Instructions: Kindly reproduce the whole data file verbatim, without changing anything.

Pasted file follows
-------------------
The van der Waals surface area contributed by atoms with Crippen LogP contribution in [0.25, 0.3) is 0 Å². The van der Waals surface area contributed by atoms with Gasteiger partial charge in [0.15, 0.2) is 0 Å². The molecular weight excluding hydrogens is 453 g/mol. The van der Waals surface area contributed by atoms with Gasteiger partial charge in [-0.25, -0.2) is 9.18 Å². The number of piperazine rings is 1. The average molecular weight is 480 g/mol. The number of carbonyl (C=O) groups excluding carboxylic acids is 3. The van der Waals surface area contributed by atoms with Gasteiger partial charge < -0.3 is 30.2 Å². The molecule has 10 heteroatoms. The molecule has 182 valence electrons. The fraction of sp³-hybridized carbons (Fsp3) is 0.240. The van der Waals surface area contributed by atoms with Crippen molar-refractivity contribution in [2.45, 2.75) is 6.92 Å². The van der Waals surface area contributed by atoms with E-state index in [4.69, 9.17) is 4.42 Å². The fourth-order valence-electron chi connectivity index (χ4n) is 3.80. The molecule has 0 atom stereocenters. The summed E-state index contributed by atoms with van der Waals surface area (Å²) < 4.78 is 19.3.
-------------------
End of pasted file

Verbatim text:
The van der Waals surface area contributed by atoms with Crippen LogP contribution in [0.25, 0.3) is 0 Å². The van der Waals surface area contributed by atoms with Gasteiger partial charge in [0.15, 0.2) is 0 Å². The molecular weight excluding hydrogens is 453 g/mol. The van der Waals surface area contributed by atoms with Gasteiger partial charge in [-0.25, -0.2) is 9.18 Å². The number of piperazine rings is 1. The average molecular weight is 480 g/mol. The number of carbonyl (C=O) groups excluding carboxylic acids is 3. The van der Waals surface area contributed by atoms with Gasteiger partial charge < -0.3 is 30.2 Å². The molecule has 10 heteroatoms. The molecule has 182 valence electrons. The fraction of sp³-hybridized carbons (Fsp3) is 0.240. The van der Waals surface area contributed by atoms with Crippen molar-refractivity contribution in [2.45, 2.75) is 6.92 Å². The van der Waals surface area contributed by atoms with E-state index in [4.69, 9.17) is 4.42 Å². The fourth-order valence-electron chi connectivity index (χ4n) is 3.80. The molecule has 0 atom stereocenters. The summed E-state index contributed by atoms with van der Waals surface area (Å²) < 4.78 is 19.3.